Arts Desk

Posts from WRTI Arts Desk radio features.

Thirty years ago, a group of local musicians who share a love of early music, made Renaissance bands new. Their instrumentarium? It includes shawms, dulcians, sackbuts, recorders, krumhorns, bagpipes, lutes, guitars, harps, and a variety of percussion.  The artistic directors of Piffaro provided Meridee Duddleston with a glimpse of their musical roots.

Englishman Bramwell Tovey is an accomplished pianist, composer and conductor. As WRTI’s Susan Lewis reports, he’s also upbeat about the power of music to reach people of all ages. 

Two Englishmen, Guy Wood and Robert Mellin, slipped it into the Great American Songbook just before it closed, just as rock rolled over sophistication. It begins from below, a slowly twisting Roman candle of a tune, and explodes in the top range of the singer, as the eyes of onlookers reflect the glory of what songs once were.

When can music composed for a film stand on its own? WRTI’s Susan Lewis reports on how John Williams’ suite from Close Encounters of the Third Kind translates to the concert stage.

Kate Raines/Plate 3 Photography

As the lights go down, and the play or opera begins, you may be wondering about the meaning of a word you read in the theater program. WRTI’s Meridee Duddleston introduces Sarah Ollove, who says most people don't have a clue what her job entails.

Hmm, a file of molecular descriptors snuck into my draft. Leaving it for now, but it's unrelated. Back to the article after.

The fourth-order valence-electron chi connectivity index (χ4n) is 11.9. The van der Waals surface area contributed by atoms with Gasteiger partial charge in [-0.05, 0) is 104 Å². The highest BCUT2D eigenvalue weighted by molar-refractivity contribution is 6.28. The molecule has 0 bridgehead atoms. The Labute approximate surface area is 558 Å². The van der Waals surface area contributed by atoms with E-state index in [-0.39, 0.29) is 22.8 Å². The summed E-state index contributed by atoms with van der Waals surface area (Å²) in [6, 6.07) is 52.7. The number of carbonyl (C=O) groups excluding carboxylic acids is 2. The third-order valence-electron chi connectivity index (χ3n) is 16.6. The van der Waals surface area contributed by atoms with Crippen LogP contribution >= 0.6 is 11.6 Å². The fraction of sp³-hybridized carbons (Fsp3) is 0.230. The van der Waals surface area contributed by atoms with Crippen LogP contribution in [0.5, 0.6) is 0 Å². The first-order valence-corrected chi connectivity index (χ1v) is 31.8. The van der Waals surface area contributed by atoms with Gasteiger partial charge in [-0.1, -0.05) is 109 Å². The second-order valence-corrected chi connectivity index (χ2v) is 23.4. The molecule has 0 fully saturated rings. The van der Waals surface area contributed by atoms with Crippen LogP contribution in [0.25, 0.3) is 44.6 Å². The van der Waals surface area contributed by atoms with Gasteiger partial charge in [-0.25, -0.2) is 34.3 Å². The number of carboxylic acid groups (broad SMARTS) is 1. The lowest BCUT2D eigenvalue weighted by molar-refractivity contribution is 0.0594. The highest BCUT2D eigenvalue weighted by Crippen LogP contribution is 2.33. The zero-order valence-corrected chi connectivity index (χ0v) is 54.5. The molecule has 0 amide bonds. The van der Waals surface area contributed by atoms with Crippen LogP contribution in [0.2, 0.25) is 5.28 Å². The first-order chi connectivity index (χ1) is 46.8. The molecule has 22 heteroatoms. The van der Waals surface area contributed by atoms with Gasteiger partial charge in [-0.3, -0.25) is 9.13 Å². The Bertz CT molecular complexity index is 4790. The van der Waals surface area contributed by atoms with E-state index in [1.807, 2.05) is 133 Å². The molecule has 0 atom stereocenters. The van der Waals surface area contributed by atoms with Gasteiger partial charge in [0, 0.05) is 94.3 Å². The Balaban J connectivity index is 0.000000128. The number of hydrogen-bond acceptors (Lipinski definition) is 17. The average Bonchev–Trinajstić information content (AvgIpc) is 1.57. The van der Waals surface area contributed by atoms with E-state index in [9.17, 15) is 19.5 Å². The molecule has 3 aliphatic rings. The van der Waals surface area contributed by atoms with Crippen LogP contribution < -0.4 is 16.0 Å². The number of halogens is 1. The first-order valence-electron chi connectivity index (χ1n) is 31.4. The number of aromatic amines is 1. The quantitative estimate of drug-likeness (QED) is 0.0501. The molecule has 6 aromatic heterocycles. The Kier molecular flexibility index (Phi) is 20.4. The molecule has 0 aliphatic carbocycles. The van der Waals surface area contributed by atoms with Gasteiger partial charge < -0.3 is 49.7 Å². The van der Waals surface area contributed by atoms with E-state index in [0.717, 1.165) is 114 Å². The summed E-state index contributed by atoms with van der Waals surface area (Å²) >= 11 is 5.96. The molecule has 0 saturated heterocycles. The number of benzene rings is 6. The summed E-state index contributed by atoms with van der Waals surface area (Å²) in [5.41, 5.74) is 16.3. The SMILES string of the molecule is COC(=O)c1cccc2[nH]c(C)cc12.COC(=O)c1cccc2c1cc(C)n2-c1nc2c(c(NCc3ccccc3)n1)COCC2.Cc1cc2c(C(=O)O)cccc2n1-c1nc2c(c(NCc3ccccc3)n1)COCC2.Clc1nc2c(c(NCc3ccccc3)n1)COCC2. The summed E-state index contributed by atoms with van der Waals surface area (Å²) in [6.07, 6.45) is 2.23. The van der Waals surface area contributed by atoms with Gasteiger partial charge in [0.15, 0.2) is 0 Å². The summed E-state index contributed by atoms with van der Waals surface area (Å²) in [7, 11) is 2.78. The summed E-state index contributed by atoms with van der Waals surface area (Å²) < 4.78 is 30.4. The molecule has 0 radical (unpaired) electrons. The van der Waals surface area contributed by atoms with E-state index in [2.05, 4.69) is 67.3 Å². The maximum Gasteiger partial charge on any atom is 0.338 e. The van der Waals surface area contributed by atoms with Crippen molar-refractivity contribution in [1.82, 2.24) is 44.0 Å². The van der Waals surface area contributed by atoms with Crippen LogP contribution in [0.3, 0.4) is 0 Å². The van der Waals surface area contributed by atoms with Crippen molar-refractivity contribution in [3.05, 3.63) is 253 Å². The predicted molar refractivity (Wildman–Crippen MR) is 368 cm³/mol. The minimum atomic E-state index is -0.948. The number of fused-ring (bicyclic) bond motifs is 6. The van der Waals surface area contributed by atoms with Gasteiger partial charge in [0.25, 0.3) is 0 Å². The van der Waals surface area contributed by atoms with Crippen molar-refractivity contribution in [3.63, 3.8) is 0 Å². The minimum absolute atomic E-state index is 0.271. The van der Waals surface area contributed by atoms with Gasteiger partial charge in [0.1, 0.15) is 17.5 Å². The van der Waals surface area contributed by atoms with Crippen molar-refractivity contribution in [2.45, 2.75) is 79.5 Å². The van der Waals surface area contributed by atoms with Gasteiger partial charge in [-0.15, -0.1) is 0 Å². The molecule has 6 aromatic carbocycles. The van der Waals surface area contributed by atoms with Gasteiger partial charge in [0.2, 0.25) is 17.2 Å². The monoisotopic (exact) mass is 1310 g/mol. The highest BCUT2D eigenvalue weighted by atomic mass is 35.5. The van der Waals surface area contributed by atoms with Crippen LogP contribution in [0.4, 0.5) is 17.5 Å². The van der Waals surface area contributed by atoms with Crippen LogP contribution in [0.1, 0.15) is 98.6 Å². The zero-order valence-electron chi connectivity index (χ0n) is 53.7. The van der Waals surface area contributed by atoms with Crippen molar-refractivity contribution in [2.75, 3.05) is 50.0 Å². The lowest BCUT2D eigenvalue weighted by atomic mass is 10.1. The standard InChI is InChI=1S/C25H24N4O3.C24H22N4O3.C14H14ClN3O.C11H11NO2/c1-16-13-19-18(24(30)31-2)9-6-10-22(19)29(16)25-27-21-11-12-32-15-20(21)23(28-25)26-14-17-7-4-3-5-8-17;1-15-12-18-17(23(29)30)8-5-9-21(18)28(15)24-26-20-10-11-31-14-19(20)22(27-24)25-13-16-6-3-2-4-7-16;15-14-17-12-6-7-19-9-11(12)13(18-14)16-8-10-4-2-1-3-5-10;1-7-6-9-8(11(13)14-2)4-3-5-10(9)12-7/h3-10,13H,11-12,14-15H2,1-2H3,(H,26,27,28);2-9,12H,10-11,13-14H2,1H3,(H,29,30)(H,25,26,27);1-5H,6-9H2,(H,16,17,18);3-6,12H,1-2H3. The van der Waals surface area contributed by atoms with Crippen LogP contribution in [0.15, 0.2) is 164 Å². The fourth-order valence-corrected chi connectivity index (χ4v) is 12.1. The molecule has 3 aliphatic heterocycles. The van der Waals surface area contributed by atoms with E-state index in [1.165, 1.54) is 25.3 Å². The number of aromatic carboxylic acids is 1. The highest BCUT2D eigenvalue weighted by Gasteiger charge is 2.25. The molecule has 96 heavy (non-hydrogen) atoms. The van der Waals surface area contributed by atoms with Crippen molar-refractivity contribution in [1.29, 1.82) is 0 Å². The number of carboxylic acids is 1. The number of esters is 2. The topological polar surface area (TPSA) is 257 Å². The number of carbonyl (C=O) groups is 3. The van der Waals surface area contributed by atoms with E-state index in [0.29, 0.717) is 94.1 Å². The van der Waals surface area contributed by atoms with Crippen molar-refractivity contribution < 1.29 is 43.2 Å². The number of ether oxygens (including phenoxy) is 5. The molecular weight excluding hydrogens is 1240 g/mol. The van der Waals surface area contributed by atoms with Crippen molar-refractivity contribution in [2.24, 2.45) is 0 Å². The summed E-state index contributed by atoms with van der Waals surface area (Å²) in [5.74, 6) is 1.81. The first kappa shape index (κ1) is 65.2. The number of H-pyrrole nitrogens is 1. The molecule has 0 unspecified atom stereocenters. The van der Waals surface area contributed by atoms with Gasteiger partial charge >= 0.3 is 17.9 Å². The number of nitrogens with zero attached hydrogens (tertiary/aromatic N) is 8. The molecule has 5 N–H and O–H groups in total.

There’s some great classical music not often played at adult concert series. As WRTI’s Susan Lewis reports, The Philadelphia Orchestra’s principal guest conductor points to several under-performed masterworks that speak to everyone.

Ron Berard/Metropolitan Opera

The Metropolitan Opera changed the face of theatergoing nearly a decade ago with  high-definition simulcasts in movie theaters using a technology associated more with rock concerts and boxing matches than opera. What has the competition done to companies such as Opera Philadelphia? The Philadelphia Inquirer's David Patrick Stearns talks to both sides.

The Yellow River Piano Concerto, performed by The Philadelphia Orchestra during its historic trip to China in 1973, has become a part of the Western symphonic repertoire since its premiere in 1969 during China's Cultural Revolution. What is less well known in this country is the story of the cantata that led to the concerto.

On September 22nd, the most well-known song in the English language was freed for use by all. Commercial enterprises will no longer be required to pay licensing fees or risk fines for violating the copyright claim of music publisher Warner/Chappell.  As of this writing, it’s unknown if Warner will continue to fight the case filed two years ago. Stay tuned.

Symphony in C’s new music director grew up in Bulgaria, studied in Paris, and has lived on both coasts of the U.S. As WRTI’s Susan Lewis reports, he brings enthusiasm and a wealth of experience learning from some of today’s most masterful conductors.

Listen to a broadcast of Stilian Kirov leading Symphony in C on WRTI: Sunday October 4th at 3 pm, in a program featuring music by Rachmaninoff and Tchaikovsky, as well as a new work by Patrick O’Malley, the 2015 Winner of the Symphony’s Young Composers' Competition. Alexander Kobrin, pianist.